Haylage: What It Is And How It’s Made

round bale of haylage, unwrapped

Haylage is a great alternative to dry hay for both large and small livestock farmers. What exactly is haylage and will it work for you, your farm and your livestock?

Haylage is a 40-60% moisture content hay that is preserved by fermentation.

We have started making our own haylage and are glad we gave it a try! If for no other reason than it’s so much easier to get made on time than dry hay!

In the past, we harvested any extra forage we grew as dry hay and left the haylage making to others.

Why You Should Feed Haylage goes over the reasons why haylage may work really well for you and your livestock.

TraitDry HayHaylage
Making high quality feed
(due to weather problems)
Multi species appropriate feedyesyes
Moisture content18-22%40-60%
Holds well once openyesno
needs fed in 3-5 days
Requires mechanical handlingsmall bales, no
large bales, yes
all bales are heavy
Requires barn storageyesno
Ideal for small farmersyesyes, in smaller bales
no, in bigger bales
Waste per bale
(twine, netting, plastic)
twine or netting
plastic and netting
Versatile use
(made from many forages)
Some of our pigs eating haylage, used as a supplement to their normal diet of ground feed. A small amont of haylage helps their digestion, keeps them busy and adds interest to their diet.

Haylage is easier to make well than hay

With the weather being wet in the summer lately, we decided to make our own haylage, instead of hoping to catch a dry week.

Since we are primarily pasture based, more rain is better than not enough, but it does make getting hay dry a tough task.

Making great haylage takes less time than making dry hay

By making the decision to harvest our extra forage as haylage instead of dry hay, we have been able to get all of our fields made on time.

In our pre haylage days, getting dry hay made well was tough and, sadly, resulted in our share of rained on hay.

Our summer forage harvesting went well this year, in a season when other farmers in our area that were making dry hay had little to no success.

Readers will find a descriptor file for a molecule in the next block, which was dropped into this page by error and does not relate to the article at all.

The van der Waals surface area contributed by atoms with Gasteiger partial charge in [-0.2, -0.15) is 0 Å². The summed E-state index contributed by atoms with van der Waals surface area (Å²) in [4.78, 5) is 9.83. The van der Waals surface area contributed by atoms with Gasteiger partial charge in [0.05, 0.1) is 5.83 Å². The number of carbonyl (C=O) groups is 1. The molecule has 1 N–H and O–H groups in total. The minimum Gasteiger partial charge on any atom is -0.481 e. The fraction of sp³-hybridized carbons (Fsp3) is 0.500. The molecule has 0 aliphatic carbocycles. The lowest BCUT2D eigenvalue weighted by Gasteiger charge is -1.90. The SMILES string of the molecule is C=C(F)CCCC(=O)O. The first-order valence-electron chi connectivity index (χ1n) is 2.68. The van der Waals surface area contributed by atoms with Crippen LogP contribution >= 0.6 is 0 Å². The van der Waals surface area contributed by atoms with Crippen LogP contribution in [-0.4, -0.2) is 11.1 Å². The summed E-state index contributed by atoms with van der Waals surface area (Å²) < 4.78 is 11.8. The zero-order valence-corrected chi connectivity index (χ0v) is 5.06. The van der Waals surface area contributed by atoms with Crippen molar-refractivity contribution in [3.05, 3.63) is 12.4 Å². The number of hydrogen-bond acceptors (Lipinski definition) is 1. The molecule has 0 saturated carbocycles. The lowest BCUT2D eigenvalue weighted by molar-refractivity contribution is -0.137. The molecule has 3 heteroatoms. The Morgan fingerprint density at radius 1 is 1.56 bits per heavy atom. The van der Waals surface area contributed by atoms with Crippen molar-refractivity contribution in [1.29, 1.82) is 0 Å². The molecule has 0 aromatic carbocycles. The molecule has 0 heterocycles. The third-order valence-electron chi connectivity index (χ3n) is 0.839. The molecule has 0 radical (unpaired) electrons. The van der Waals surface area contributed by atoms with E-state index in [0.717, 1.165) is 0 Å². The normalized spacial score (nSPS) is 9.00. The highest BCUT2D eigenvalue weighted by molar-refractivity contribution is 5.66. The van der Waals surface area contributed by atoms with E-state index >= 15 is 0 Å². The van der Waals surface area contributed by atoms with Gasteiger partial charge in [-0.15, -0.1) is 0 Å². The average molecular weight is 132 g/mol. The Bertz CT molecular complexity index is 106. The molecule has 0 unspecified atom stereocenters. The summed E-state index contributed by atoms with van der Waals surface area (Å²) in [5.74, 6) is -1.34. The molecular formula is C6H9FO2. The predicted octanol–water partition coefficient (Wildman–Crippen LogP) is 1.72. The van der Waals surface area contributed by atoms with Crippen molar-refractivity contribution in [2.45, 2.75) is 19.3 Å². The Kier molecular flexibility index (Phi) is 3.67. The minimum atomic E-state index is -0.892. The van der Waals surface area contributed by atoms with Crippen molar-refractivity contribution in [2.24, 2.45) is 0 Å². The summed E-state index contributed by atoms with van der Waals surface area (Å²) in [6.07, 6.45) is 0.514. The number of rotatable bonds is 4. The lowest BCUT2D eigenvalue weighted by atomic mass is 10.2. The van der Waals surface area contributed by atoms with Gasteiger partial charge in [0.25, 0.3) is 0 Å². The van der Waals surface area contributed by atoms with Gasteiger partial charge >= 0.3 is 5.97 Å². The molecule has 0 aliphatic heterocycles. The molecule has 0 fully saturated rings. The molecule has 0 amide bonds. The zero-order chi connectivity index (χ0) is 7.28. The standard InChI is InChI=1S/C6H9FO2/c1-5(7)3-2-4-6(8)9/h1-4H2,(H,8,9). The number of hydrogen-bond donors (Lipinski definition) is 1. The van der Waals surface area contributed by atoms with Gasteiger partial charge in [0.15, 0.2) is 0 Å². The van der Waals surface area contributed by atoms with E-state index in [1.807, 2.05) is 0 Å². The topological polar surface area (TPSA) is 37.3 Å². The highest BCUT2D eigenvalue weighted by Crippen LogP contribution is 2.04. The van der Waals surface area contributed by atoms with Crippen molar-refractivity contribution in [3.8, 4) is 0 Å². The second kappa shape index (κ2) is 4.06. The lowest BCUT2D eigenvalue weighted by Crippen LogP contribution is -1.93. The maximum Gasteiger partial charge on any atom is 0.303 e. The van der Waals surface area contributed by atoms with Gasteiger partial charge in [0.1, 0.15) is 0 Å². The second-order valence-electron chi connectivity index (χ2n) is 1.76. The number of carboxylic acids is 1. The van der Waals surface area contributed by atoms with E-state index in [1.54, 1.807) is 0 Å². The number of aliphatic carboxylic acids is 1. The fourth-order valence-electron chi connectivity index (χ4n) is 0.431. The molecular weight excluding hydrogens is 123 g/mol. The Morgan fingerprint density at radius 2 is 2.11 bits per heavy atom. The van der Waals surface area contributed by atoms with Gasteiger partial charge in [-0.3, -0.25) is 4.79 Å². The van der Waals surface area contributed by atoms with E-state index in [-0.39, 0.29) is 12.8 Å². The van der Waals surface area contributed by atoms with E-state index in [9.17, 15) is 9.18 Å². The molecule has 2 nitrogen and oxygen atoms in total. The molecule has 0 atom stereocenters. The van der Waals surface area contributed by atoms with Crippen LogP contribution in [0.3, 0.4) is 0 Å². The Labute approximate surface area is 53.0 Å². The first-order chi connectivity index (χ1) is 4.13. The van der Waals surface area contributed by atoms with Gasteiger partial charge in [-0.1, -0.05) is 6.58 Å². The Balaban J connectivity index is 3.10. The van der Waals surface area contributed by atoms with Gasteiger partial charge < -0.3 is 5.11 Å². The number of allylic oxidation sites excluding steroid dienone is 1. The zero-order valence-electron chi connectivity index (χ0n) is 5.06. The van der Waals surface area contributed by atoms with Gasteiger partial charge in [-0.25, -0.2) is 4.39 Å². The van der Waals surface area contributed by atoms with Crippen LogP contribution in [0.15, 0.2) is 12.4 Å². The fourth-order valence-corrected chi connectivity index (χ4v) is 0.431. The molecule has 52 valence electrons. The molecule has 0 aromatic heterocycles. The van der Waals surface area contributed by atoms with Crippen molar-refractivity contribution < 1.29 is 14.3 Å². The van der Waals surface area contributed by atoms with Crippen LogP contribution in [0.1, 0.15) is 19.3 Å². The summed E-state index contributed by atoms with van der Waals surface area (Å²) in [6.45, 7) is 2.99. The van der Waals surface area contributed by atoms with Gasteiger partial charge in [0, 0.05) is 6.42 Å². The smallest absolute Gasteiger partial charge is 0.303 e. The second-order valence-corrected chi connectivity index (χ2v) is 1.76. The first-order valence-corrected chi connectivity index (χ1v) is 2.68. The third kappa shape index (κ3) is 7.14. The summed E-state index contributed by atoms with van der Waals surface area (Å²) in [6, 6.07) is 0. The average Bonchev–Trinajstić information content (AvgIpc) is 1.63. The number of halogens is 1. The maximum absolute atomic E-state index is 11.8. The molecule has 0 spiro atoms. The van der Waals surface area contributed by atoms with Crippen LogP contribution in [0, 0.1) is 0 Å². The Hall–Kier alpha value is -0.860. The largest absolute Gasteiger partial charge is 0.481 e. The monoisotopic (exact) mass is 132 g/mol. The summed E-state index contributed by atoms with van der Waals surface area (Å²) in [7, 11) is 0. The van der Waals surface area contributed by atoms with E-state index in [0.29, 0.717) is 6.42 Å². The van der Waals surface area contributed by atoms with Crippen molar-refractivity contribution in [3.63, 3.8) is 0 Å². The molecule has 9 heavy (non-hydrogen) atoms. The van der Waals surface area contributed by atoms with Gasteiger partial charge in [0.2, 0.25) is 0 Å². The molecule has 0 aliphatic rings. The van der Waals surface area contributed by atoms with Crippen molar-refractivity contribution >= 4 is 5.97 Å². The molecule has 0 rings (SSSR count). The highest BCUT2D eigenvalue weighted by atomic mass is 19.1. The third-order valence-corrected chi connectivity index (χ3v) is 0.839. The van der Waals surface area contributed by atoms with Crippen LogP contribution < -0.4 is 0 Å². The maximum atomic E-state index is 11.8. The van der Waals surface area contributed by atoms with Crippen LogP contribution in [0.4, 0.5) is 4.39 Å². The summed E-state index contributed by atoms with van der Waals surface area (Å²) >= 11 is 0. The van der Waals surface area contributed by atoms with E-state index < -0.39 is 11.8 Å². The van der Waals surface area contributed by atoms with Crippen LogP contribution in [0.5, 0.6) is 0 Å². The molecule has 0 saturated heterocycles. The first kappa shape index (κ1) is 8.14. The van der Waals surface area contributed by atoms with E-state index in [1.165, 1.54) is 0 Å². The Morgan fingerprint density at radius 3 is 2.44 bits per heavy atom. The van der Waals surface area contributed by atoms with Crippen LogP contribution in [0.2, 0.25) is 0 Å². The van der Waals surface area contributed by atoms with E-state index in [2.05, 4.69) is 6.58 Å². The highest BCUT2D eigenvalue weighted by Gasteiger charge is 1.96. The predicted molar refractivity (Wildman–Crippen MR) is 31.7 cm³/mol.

We count on any hay or haylage we harvest to make a big dent in the amount of purchased forage we need for the winter.

This means it needs to be high quality and harvested on time, both of which have been challenging lately with dry hay for our area.

Wrapping some of the haylage this summer.

Haylage is fermented hay

Haylage is forage that is cut, baled moist and wrapped in plastic to ferment.

The forage used for haylage is cut the same as it would be for will for dry hay, the difference is in the timing of baleing.

Haylage is baled at 40-60% moisture, it is essentially a wet bale of wilted forage. Compare that to dry hay, which is 18-22% moisture (University of Missouri).

The wet bale is wrapped in plastic. The plastic cuts off the air, leaving the baled forage in an anaerobic (no air) environment.

Now the naturally occurring bacteria that like to grow in anaerobic conditions start to grow.

This is start of fermentation, which will preserve the forage in a way similat to sauerkraut.

We also make Oatlage, which is a type of haylage made out of, you guessed it-oats.

It is a bit different than this haylage in appearance and our reasons for making it.

For the details, click over to my article on Oatlage.

Haylage is easier to store than dry hay

Haylage has two big advantages over dry hay:

  1. Ease of storage
  2. Faster to make than dry hay

Haylage does not need to be in a barn

First off, let’s talk about storage. Haylage is normally stored outside in rows or stacks, no barn is needed.

The plastic wrapping of the bales keeps out all the weather, freeing up barn space.

This is a big deal for us, we don’t have a lot of barn space that is hay friendly and tractor accessible, meaning any hay that we put inside must be able to be moved by hand.